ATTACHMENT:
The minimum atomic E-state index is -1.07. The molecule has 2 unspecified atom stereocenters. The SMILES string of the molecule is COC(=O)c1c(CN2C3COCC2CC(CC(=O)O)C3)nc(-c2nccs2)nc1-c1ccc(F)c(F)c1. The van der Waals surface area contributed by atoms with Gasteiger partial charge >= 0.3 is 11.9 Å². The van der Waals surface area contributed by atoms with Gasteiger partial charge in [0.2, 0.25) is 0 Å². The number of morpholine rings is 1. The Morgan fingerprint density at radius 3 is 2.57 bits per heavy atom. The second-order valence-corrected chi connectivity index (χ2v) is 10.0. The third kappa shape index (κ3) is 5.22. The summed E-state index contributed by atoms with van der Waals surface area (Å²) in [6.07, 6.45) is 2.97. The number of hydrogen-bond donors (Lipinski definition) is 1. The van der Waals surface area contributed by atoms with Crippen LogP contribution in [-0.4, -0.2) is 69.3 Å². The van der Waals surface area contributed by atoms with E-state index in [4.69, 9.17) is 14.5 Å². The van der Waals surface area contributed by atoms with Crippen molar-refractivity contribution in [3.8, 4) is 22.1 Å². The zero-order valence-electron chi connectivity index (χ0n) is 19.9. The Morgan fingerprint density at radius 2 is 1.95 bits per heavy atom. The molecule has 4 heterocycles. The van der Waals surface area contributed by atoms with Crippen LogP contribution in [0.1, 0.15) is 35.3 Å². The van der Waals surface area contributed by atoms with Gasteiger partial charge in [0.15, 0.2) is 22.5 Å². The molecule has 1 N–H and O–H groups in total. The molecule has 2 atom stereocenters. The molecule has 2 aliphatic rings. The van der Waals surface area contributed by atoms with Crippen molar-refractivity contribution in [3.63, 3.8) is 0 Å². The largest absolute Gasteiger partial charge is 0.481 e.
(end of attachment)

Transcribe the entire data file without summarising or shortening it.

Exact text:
The minimum atomic E-state index is -1.07. The molecule has 2 unspecified atom stereocenters. The SMILES string of the molecule is COC(=O)c1c(CN2C3COCC2CC(CC(=O)O)C3)nc(-c2nccs2)nc1-c1ccc(F)c(F)c1. The van der Waals surface area contributed by atoms with Gasteiger partial charge >= 0.3 is 11.9 Å². The van der Waals surface area contributed by atoms with Gasteiger partial charge in [0.2, 0.25) is 0 Å². The number of morpholine rings is 1. The Morgan fingerprint density at radius 3 is 2.57 bits per heavy atom. The second-order valence-corrected chi connectivity index (χ2v) is 10.0. The third kappa shape index (κ3) is 5.22. The summed E-state index contributed by atoms with van der Waals surface area (Å²) in [6.07, 6.45) is 2.97. The number of hydrogen-bond donors (Lipinski definition) is 1. The van der Waals surface area contributed by atoms with Crippen LogP contribution in [-0.4, -0.2) is 69.3 Å². The van der Waals surface area contributed by atoms with E-state index in [4.69, 9.17) is 14.5 Å². The van der Waals surface area contributed by atoms with Crippen molar-refractivity contribution in [3.8, 4) is 22.1 Å². The zero-order valence-electron chi connectivity index (χ0n) is 19.9. The Morgan fingerprint density at radius 2 is 1.95 bits per heavy atom. The molecule has 4 heterocycles. The van der Waals surface area contributed by atoms with Crippen LogP contribution in [0.1, 0.15) is 35.3 Å². The van der Waals surface area contributed by atoms with Gasteiger partial charge in [0.15, 0.2) is 22.5 Å². The molecule has 1 N–H and O–H groups in total. The molecule has 2 atom stereocenters. The molecule has 2 aliphatic rings. The van der Waals surface area contributed by atoms with Crippen molar-refractivity contribution in [3.63, 3.8) is 0 Å². The largest absolute Gasteiger partial charge is 0.481 e.